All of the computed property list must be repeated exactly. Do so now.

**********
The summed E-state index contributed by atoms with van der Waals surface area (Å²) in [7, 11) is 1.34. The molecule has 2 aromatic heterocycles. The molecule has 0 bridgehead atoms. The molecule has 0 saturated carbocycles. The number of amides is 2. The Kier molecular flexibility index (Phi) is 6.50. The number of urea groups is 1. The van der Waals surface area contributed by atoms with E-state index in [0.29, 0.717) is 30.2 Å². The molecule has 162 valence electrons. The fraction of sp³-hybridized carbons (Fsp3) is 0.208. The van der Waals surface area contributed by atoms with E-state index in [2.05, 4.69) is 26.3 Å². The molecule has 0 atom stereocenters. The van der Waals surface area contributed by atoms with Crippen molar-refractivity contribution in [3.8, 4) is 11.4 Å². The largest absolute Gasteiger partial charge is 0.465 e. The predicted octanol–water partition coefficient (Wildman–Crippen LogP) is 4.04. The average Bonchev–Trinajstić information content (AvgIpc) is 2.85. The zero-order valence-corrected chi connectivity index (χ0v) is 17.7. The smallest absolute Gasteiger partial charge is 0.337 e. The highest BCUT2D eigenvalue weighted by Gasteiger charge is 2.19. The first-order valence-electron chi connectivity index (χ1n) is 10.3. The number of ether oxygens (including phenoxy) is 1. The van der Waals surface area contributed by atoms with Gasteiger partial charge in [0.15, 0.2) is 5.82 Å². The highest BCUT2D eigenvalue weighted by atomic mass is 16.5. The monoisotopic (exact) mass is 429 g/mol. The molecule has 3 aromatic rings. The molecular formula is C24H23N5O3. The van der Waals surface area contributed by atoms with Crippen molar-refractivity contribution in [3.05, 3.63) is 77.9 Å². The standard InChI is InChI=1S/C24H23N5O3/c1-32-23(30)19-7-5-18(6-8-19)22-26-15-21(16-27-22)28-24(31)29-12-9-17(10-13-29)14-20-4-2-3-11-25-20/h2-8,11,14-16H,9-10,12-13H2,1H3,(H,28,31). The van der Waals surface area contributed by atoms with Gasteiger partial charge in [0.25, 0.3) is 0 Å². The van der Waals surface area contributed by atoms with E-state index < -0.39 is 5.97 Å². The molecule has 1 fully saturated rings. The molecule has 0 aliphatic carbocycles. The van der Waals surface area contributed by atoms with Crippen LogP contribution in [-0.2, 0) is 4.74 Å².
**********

The summed E-state index contributed by atoms with van der Waals surface area (Å²) in [7, 11) is 1.34. The molecule has 2 aromatic heterocycles. The molecule has 0 bridgehead atoms. The molecule has 0 saturated carbocycles. The number of amides is 2. The Kier molecular flexibility index (Phi) is 6.50. The number of urea groups is 1. The van der Waals surface area contributed by atoms with E-state index in [0.29, 0.717) is 30.2 Å². The molecule has 162 valence electrons. The fraction of sp³-hybridized carbons (Fsp3) is 0.208. The van der Waals surface area contributed by atoms with E-state index in [2.05, 4.69) is 26.3 Å². The molecule has 0 atom stereocenters. The van der Waals surface area contributed by atoms with Crippen molar-refractivity contribution in [3.8, 4) is 11.4 Å². The largest absolute Gasteiger partial charge is 0.465 e. The predicted octanol–water partition coefficient (Wildman–Crippen LogP) is 4.04. The average Bonchev–Trinajstić information content (AvgIpc) is 2.85. The zero-order valence-corrected chi connectivity index (χ0v) is 17.7. The smallest absolute Gasteiger partial charge is 0.337 e. The highest BCUT2D eigenvalue weighted by Gasteiger charge is 2.19. The first-order valence-electron chi connectivity index (χ1n) is 10.3. The number of ether oxygens (including phenoxy) is 1. The van der Waals surface area contributed by atoms with Gasteiger partial charge in [0.15, 0.2) is 5.82 Å². The highest BCUT2D eigenvalue weighted by atomic mass is 16.5. The monoisotopic (exact) mass is 429 g/mol. The molecule has 3 aromatic rings. The molecular formula is C24H23N5O3. The van der Waals surface area contributed by atoms with Crippen molar-refractivity contribution in [3.05, 3.63) is 77.9 Å². The standard InChI is InChI=1S/C24H23N5O3/c1-32-23(30)19-7-5-18(6-8-19)22-26-15-21(16-27-22)28-24(31)29-12-9-17(10-13-29)14-20-4-2-3-11-25-20/h2-8,11,14-16H,9-10,12-13H2,1H3,(H,28,31). The van der Waals surface area contributed by atoms with Gasteiger partial charge in [0.25, 0.3) is 0 Å². The van der Waals surface area contributed by atoms with E-state index < -0.39 is 5.97 Å². The molecule has 1 fully saturated rings. The molecule has 0 aliphatic carbocycles. The van der Waals surface area contributed by atoms with Crippen LogP contribution in [-0.2, 0) is 4.74 Å².